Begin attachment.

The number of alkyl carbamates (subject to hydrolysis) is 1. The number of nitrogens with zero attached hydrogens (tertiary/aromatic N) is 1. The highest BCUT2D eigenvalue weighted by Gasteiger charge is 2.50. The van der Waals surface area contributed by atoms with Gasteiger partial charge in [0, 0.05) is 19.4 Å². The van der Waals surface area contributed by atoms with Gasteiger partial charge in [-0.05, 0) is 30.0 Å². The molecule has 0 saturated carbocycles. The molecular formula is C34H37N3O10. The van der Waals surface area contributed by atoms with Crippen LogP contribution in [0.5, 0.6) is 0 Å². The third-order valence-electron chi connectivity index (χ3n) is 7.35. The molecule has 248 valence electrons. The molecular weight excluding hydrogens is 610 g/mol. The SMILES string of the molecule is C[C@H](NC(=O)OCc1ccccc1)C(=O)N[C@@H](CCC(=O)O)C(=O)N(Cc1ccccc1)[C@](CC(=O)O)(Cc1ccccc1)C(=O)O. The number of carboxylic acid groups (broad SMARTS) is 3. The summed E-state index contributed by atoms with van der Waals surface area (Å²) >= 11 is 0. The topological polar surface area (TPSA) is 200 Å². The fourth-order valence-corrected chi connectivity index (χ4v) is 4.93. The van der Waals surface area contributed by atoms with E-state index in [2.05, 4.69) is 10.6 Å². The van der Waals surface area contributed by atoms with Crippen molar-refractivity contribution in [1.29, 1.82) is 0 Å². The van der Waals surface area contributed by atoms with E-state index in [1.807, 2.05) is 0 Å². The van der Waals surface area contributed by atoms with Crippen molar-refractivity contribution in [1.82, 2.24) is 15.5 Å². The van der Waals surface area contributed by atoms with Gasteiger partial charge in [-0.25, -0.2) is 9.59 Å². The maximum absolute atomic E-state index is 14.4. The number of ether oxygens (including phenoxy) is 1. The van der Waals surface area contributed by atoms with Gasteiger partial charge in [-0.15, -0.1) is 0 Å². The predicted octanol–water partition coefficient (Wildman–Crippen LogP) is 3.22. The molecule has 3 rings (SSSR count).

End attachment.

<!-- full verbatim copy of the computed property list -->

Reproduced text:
The number of alkyl carbamates (subject to hydrolysis) is 1. The number of nitrogens with zero attached hydrogens (tertiary/aromatic N) is 1. The highest BCUT2D eigenvalue weighted by Gasteiger charge is 2.50. The van der Waals surface area contributed by atoms with Gasteiger partial charge in [0, 0.05) is 19.4 Å². The van der Waals surface area contributed by atoms with Gasteiger partial charge in [-0.05, 0) is 30.0 Å². The molecule has 0 saturated carbocycles. The molecular formula is C34H37N3O10. The van der Waals surface area contributed by atoms with Crippen LogP contribution in [0.5, 0.6) is 0 Å². The third-order valence-electron chi connectivity index (χ3n) is 7.35. The molecule has 248 valence electrons. The molecular weight excluding hydrogens is 610 g/mol. The SMILES string of the molecule is C[C@H](NC(=O)OCc1ccccc1)C(=O)N[C@@H](CCC(=O)O)C(=O)N(Cc1ccccc1)[C@](CC(=O)O)(Cc1ccccc1)C(=O)O. The number of carboxylic acid groups (broad SMARTS) is 3. The summed E-state index contributed by atoms with van der Waals surface area (Å²) >= 11 is 0. The topological polar surface area (TPSA) is 200 Å². The fourth-order valence-corrected chi connectivity index (χ4v) is 4.93. The van der Waals surface area contributed by atoms with E-state index in [2.05, 4.69) is 10.6 Å². The van der Waals surface area contributed by atoms with Crippen molar-refractivity contribution in [1.29, 1.82) is 0 Å². The van der Waals surface area contributed by atoms with E-state index in [1.807, 2.05) is 0 Å². The van der Waals surface area contributed by atoms with Crippen molar-refractivity contribution in [1.82, 2.24) is 15.5 Å². The van der Waals surface area contributed by atoms with Gasteiger partial charge in [-0.25, -0.2) is 9.59 Å². The maximum absolute atomic E-state index is 14.4. The number of ether oxygens (including phenoxy) is 1. The van der Waals surface area contributed by atoms with Gasteiger partial charge in [-0.15, -0.1) is 0 Å². The predicted octanol–water partition coefficient (Wildman–Crippen LogP) is 3.22. The molecule has 3 rings (SSSR count).